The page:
@legit nyck: Changing client architecture is not critical in this step of the design. At the moment, coding the server and allowing it to perform required functions is critical. Additionally, not all antivirus software considers PSOBB a virus, and modifying the EXE (because we lack source code for it) to subvert this could be incredibly tricky, so that is not likely something that will be addressed as known workarounds exist.


Anyone thinks it's worthwhile to design a UML diagram of the new software layout? It would offer some guidance during the programming process + we could notice and think about problems way ahead.

Drawing a complete UML diagram is a time consuming process though, so if nobody sees the added value, I won't make one.


there's 2 very simple reasons why pso is flagged as a virus, both of which could be fixed yourself nyck.

1. the packer you use for the exe, just don't pack it if you need to
2. pso exe contains some self executing overwrite code to work with the loader, the pat system, you program your own loader and don't use the self overwriting code.


I've actually been working on a tethealla port (mostly rewrite) for a little while now and one thing I'd really like to see addressed is the reliance on global state. PSO's command-based architecture allows for a pretty modular implementation for the packet handlers and it maps well to a pipeline model for processing data on a per-client basis. It also paves the way for multi threading if you're particularly ambitious and after a more scalable and theoretically all-around faster server.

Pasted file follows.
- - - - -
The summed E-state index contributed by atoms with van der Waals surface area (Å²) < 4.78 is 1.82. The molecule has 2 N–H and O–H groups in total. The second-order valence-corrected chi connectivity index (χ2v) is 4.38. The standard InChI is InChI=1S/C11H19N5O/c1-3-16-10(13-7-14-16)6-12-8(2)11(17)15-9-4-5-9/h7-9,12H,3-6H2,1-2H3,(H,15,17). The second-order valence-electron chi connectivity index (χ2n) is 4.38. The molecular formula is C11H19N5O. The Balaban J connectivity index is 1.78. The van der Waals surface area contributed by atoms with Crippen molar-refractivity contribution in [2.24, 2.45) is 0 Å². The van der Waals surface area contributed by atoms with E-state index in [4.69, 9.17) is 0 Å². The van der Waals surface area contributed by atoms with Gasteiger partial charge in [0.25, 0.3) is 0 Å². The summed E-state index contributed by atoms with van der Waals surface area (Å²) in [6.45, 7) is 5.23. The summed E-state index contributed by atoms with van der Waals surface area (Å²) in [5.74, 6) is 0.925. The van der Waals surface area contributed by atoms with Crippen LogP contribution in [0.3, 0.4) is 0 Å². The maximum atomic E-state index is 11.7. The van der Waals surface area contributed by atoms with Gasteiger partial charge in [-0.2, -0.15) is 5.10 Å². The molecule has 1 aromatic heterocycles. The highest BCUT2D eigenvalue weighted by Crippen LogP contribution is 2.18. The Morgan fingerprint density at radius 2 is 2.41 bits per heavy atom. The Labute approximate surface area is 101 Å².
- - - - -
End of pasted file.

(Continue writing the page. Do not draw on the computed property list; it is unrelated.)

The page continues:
I'm all for object oriented design where appropriate, but after toying with the idea for a bit in the early phases of my own design I think it's kind of an unnecessary abstraction - the classes are going to end up being monolithic and thus more difficult to work with for all sorts of reasons. You could argue that Fuzziqer's newserv architecture is rather close to what Chuk described despite his having basically written it in C with a C++ compiler, and it ends up being pretty hard to follow. Not saying it's a bad idea or that it can't be done, but worth bearing in mind.

I doubt I'll get any traction on this but I'll put it out there - I've actually been toying with using Golang instead of C++ (though like Fuzziqer I'm basically just using C) given that it's more memory safe, still compiled to native code, enables struct alignment (convenient for packets), has a pretty solid type system, and is cross platform. For this particular project I don't know that the extra control C++ offers is really all that useful, but that's just my 2 cents; I just personally tend to avoid it :).


So far been working on the overall server structure and the patcher


The idea is to really split up the functionalities in their respective classes. I want to stress out the simplicity of this approach so that the code could be picked up by delevopers of a any skill level. Complicated parts of the code (like the networking part, concurrency and encryption) should be left out of the logic as much as possible.

Started by breaking down the main methods of tetealla and start with pseudo code and empty methods that will be filled in step by step.